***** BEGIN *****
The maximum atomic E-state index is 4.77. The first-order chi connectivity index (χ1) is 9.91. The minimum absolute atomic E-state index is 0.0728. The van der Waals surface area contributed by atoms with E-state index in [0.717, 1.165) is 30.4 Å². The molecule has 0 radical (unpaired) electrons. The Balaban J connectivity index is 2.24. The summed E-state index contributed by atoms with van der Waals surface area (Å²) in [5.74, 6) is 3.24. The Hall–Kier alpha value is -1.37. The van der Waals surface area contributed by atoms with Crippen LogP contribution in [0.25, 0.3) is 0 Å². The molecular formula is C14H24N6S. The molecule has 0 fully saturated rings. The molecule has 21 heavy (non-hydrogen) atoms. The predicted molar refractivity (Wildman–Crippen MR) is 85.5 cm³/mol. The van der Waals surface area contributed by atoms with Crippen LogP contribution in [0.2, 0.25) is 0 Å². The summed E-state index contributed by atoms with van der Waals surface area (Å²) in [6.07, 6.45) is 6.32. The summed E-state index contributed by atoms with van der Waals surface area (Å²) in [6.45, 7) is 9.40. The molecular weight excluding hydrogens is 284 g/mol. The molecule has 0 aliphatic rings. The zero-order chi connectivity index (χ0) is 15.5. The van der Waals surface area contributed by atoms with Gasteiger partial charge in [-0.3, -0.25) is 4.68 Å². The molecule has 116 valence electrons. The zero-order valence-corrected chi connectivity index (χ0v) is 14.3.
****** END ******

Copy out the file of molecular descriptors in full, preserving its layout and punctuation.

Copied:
The maximum atomic E-state index is 4.77. The first-order chi connectivity index (χ1) is 9.91. The minimum absolute atomic E-state index is 0.0728. The van der Waals surface area contributed by atoms with E-state index in [0.717, 1.165) is 30.4 Å². The molecule has 0 radical (unpaired) electrons. The Balaban J connectivity index is 2.24. The summed E-state index contributed by atoms with van der Waals surface area (Å²) in [5.74, 6) is 3.24. The Hall–Kier alpha value is -1.37. The van der Waals surface area contributed by atoms with Crippen LogP contribution in [0.25, 0.3) is 0 Å². The molecular formula is C14H24N6S. The molecule has 0 fully saturated rings. The molecule has 21 heavy (non-hydrogen) atoms. The predicted molar refractivity (Wildman–Crippen MR) is 85.5 cm³/mol. The van der Waals surface area contributed by atoms with Crippen LogP contribution in [0.2, 0.25) is 0 Å². The summed E-state index contributed by atoms with van der Waals surface area (Å²) in [6.07, 6.45) is 6.32. The summed E-state index contributed by atoms with van der Waals surface area (Å²) in [6.45, 7) is 9.40. The molecular weight excluding hydrogens is 284 g/mol. The molecule has 0 aliphatic rings. The zero-order chi connectivity index (χ0) is 15.5. The van der Waals surface area contributed by atoms with Gasteiger partial charge in [-0.3, -0.25) is 4.68 Å². The molecule has 116 valence electrons. The zero-order valence-corrected chi connectivity index (χ0v) is 14.3.